Sales of Amazon’s Kindle ereader plummeted by a shocking 75 per cent in the first quarter of 2012, according to analyst Paulo Santos, who studied the Kindle supply chain and went through Amazon’s latest financial results pretty closely.
Amazon has never officially revealed how many Kindles (of any type) it has sold but it’s possible to make an educated guess based on the fortunes of other companies such as E Ink Holdings, which makes the displays for Kindle readers.
Writing on SeekingAlpha.com, Santos says that Amazon needed no new E Ink displays for the first quarter of this year. In previous quarters he estimates that Amazon was shifting about seven million of its ereaders, but he calculates that sales in Q1 2012 were only 1.75 million. That’s not counting the Kindle Fire tablet that uses a conventional LCD screen, but he comes back to that later.
Put simply, sales must have fallen by at least 75 per cent since the end of 2011 if Amazon had a surplus of parts and did not need to order any more.
Scott Liu, chairman of E Ink Holdings was quoted in the Taipei Times as admitting, “Our major customer was too optimistic about its sales in the fourth quarter of last year and ordered too much from us. That made the customer order almost nothing from us in the first quarter.”
The drop in demand coincided with the US launch of the Kindle Fire, which Santos thinks was a contributing factor. He says, “The drop in Kindle e-reader sales came with the introduction of the Kindle Fire, and the cannibalisation has been nothing short of stunning, massive.”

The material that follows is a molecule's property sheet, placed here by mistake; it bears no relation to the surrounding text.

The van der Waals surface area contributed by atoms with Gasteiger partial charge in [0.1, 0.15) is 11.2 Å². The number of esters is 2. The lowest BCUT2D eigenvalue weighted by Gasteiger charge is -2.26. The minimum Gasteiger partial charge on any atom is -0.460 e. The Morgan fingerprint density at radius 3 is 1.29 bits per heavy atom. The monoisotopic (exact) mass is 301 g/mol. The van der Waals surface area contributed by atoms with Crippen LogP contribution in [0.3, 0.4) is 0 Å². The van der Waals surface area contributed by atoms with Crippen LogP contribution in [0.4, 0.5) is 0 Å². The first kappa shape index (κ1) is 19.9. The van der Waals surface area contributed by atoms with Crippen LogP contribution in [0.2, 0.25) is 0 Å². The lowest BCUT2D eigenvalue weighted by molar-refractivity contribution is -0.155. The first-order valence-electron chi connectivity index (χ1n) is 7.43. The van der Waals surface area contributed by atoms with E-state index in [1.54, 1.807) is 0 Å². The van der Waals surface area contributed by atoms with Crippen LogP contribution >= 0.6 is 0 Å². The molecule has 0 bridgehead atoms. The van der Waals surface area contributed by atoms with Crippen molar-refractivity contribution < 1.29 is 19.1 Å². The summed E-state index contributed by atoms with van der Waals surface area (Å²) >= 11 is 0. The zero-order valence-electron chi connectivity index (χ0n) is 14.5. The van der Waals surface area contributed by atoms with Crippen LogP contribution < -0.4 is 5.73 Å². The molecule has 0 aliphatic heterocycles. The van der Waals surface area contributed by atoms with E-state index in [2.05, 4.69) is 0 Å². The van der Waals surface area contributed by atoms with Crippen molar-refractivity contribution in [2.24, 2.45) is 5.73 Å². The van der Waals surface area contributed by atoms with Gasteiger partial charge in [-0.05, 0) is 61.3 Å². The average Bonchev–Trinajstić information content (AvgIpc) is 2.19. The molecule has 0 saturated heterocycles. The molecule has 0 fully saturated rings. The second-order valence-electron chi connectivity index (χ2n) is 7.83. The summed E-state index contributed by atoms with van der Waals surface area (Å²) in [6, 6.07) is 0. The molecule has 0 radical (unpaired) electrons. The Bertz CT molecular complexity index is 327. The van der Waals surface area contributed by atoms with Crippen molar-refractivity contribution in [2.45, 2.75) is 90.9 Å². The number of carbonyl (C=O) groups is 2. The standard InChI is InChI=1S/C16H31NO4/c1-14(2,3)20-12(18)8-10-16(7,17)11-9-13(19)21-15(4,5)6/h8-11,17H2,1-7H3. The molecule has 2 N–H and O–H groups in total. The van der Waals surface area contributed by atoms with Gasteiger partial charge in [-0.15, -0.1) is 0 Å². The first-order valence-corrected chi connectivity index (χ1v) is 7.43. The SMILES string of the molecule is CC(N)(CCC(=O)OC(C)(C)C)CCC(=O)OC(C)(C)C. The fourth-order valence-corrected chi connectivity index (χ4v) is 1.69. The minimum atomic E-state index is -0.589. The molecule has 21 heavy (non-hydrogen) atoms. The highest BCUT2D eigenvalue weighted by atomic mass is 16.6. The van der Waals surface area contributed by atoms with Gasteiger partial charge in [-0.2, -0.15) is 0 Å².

So, customers who may have been thinking about getting an e-ink Kindle may have instead opted for the more tablet-like Fire, at least in the US. However, it’s not like the Kindle Fire is a runaway success either.
Santos says its sales are now falling sharply too because it suffers a similar problem to other Android tablets in that hardly anyone is buying and using them compared to Apple’s iPad, which dominates the sector.
Santos concludes that Amazon’s latest financial results prove his theory. The Kindle line is sold to customers almost at cost price as a way of drawing users in to Amazon’s more lucrative digital media store.
The retail giant revealed strong earnings in the first quarter of the year, which tallies with the idea that it’s no longer taking a big hit in the wallet by selling Kindle hardware for no profit.
Perhaps the rumoured addition of Harry Potter to the Kindle store will give the platform a boost.
Have ebook readers peaked? Are people starting to prefer more multifunctional tablets, even though they are heavier, more fragile and less readable in direct sunlight? It will be interesting to see where this goes.
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Via Seeking Alpha